Seeing South Africa as a tourist is fun, but having a mission, and seeing it through that, makes for an experience out of the ordinary, says Zoë Hofstetter.

Have you ever travelled with an academic purpose rather than a touristic one? Well, it has a tangible effect on one’s sense of self-importance, making the ego proudly parade itself in unknown countries. The very first day in Cape Town I strode through its parks, among its big-barked African trees, making my way through the morning assemblies of squirrels and school girls, walking past sleepy homeless people proving their right of ownership of all the benches in the city. You see, I had an interview with an expert on dramatic theory. Once at the train station I had an hour’s waiting time for the next train. Standing in the station, people walked slowly with no sense of urgency and a group of children laughed at someone who could just as well have been me. Just then I realised that I had been barely aware that I was in Cape Town: my meeting had completely clouded my tourist lenses. So I walked back onto the streets and began smelling the prunes, mangoes and bananas displayed in stalls on the pavement, looking at peoples’ slow motions, tasting the warmth unknowable to Scottish residents and feeling the first of many streams of sweat slide down my back. Feeling revived, I climbed onto the train and sat on the stiffest yellow bench my buttocks have ever felt. The lady next to me took out a butter tub and began eating homemade food from it—what a dining room she chose, with sweaty workers glancing at her because she was sitting next to the only white person in the train compartment. And that was so for the rest of the ride.

The interview having been a success, and having safely secured the recording in my stomach pouch, I headed once again to the amusing train station of Stellenbosch. By having laughed at a couple of fellows’ amusing dance moves on the platform I had made friends with the “bad boys” who would not sit, but swung out of the doors of the train which had been forced open. The only body part they had within the train were their thin fingers holding onto whatever they could find. They jumped off before the truly African experience of trains came upon us: stopping for half an hour, for no reason, at a deserted station. Here the passengers would run in and out of the trains, coming back with soaking heads and sneaky grins on their faces. A lot of people were just hanging about on the platform. When a false alarm spread that the train was about to leave, they all came running and laughing back into the train. When the train stayed as still as a hippo in its mud bath, the people streamed out again, as if the hippo had given a slow, deep exhalation, some suspicious molecules snorting out.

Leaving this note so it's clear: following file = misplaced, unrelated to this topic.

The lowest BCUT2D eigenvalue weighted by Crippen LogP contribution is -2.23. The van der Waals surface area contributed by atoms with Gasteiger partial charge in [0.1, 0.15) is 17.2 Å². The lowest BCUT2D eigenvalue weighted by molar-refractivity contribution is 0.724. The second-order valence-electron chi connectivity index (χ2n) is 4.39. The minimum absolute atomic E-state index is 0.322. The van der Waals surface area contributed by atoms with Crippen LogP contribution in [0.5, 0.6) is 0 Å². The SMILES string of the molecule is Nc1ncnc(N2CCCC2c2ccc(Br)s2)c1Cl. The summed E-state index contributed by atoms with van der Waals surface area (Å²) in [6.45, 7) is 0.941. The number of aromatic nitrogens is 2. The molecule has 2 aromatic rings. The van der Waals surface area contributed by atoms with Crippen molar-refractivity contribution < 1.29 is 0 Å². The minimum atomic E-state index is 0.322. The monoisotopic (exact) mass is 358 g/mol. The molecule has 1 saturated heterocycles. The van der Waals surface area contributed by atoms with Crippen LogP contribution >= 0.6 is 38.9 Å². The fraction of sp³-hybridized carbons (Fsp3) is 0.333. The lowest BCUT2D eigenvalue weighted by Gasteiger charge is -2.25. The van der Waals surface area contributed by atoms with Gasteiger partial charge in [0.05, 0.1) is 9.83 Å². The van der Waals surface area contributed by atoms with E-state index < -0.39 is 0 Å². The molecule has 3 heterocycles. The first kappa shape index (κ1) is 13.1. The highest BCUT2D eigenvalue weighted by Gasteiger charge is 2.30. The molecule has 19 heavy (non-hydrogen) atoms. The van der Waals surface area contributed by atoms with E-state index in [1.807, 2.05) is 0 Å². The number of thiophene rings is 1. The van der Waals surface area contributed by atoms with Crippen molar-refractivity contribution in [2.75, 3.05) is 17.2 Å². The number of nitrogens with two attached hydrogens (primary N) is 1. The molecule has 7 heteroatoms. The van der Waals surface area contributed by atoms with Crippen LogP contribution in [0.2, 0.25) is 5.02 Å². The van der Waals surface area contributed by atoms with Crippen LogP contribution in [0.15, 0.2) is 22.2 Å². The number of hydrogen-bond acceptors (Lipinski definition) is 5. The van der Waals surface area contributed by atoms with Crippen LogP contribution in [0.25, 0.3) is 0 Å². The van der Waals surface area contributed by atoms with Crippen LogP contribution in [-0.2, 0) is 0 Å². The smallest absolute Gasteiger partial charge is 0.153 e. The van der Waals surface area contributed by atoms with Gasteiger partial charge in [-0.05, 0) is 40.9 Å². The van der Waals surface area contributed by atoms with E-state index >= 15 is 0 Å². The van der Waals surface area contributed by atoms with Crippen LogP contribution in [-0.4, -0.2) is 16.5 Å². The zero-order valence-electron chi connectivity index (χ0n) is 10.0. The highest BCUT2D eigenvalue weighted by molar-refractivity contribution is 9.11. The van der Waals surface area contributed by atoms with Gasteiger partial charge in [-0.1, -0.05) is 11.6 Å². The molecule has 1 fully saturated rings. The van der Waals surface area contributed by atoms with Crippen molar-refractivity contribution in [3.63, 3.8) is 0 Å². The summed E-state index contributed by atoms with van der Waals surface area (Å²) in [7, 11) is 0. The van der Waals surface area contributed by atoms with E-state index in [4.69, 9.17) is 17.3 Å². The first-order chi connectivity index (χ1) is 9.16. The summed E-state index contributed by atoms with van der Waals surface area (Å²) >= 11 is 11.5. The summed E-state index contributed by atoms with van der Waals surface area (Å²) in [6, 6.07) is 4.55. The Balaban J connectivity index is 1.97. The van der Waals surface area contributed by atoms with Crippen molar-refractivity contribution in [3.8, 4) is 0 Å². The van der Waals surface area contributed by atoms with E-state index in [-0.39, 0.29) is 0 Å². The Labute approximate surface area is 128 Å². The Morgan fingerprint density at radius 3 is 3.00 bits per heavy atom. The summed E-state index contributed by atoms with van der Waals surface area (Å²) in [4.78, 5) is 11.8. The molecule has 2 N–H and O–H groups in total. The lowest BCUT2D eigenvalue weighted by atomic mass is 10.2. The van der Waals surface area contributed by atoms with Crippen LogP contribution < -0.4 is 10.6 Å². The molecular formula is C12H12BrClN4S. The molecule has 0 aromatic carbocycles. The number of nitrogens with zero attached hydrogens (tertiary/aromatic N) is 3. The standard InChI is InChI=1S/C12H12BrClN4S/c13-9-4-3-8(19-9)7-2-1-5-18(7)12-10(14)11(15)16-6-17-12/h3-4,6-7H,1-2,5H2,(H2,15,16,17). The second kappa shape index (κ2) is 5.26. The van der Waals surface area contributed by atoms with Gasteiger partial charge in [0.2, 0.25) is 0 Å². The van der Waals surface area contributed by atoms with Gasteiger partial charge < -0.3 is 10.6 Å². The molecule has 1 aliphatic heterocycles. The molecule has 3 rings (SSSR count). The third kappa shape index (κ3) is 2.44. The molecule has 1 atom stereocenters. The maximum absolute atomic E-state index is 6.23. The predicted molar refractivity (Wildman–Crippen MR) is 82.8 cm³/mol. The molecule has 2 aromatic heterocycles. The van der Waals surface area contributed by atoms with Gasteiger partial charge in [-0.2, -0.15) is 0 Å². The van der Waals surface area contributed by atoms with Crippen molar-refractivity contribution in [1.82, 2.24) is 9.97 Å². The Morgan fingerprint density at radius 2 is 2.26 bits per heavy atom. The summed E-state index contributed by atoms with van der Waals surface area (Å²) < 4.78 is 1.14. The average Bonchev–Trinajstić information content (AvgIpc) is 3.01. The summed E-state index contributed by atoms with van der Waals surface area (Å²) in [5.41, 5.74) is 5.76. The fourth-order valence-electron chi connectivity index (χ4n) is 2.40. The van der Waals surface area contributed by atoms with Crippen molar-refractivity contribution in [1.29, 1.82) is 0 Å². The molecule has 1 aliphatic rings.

Once again in the city, I was reminded that I was there on a mission. So for the rest of the trip, instead of being a tourist sunbathing on the idyllic Cape Town beaches or climbing the Table Mountain, I started my search for a smorgasbord of South African Theatre. First, I headed to the Baxter Theatre. An impressive theatre decorated with 1920s elegance; its vastness lent it grandeur. I was there to watch Voices Made Night, an adaptation of a short story, Vozes Anoitecidas by Mozambique writer Mia Couto. We walked into the theatre room through the stage, walking on a strand of earth next to which the actors laid sprawled across the floor, moaning and screaming at intervals. The setting instantly set the tone and  raised petrified goose bumps on my arms, which remained throughout the performance.